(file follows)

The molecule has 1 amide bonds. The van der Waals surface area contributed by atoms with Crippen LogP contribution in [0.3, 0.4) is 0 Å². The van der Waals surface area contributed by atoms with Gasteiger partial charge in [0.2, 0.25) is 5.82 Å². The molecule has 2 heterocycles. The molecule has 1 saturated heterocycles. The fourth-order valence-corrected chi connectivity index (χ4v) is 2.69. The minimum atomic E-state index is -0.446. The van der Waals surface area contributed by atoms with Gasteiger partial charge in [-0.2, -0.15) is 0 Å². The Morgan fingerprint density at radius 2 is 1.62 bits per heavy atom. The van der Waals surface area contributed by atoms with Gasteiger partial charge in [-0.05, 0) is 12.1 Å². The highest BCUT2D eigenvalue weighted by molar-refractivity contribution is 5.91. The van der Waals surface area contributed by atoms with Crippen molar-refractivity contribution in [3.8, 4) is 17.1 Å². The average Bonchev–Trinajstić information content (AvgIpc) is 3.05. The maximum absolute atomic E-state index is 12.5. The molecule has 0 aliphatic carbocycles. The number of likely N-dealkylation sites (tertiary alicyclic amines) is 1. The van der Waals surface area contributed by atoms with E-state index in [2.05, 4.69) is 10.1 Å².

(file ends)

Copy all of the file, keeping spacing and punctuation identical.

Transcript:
The molecule has 1 amide bonds. The van der Waals surface area contributed by atoms with Crippen LogP contribution in [0.3, 0.4) is 0 Å². The van der Waals surface area contributed by atoms with Gasteiger partial charge in [0.2, 0.25) is 5.82 Å². The molecule has 2 heterocycles. The molecule has 1 saturated heterocycles. The fourth-order valence-corrected chi connectivity index (χ4v) is 2.69. The minimum atomic E-state index is -0.446. The van der Waals surface area contributed by atoms with Gasteiger partial charge in [-0.2, -0.15) is 0 Å². The Morgan fingerprint density at radius 2 is 1.62 bits per heavy atom. The van der Waals surface area contributed by atoms with Gasteiger partial charge in [-0.05, 0) is 12.1 Å². The highest BCUT2D eigenvalue weighted by molar-refractivity contribution is 5.91. The van der Waals surface area contributed by atoms with Crippen molar-refractivity contribution in [3.8, 4) is 17.1 Å². The average Bonchev–Trinajstić information content (AvgIpc) is 3.05. The maximum absolute atomic E-state index is 12.5. The molecule has 0 aliphatic carbocycles. The number of likely N-dealkylation sites (tertiary alicyclic amines) is 1. The van der Waals surface area contributed by atoms with E-state index in [2.05, 4.69) is 10.1 Å².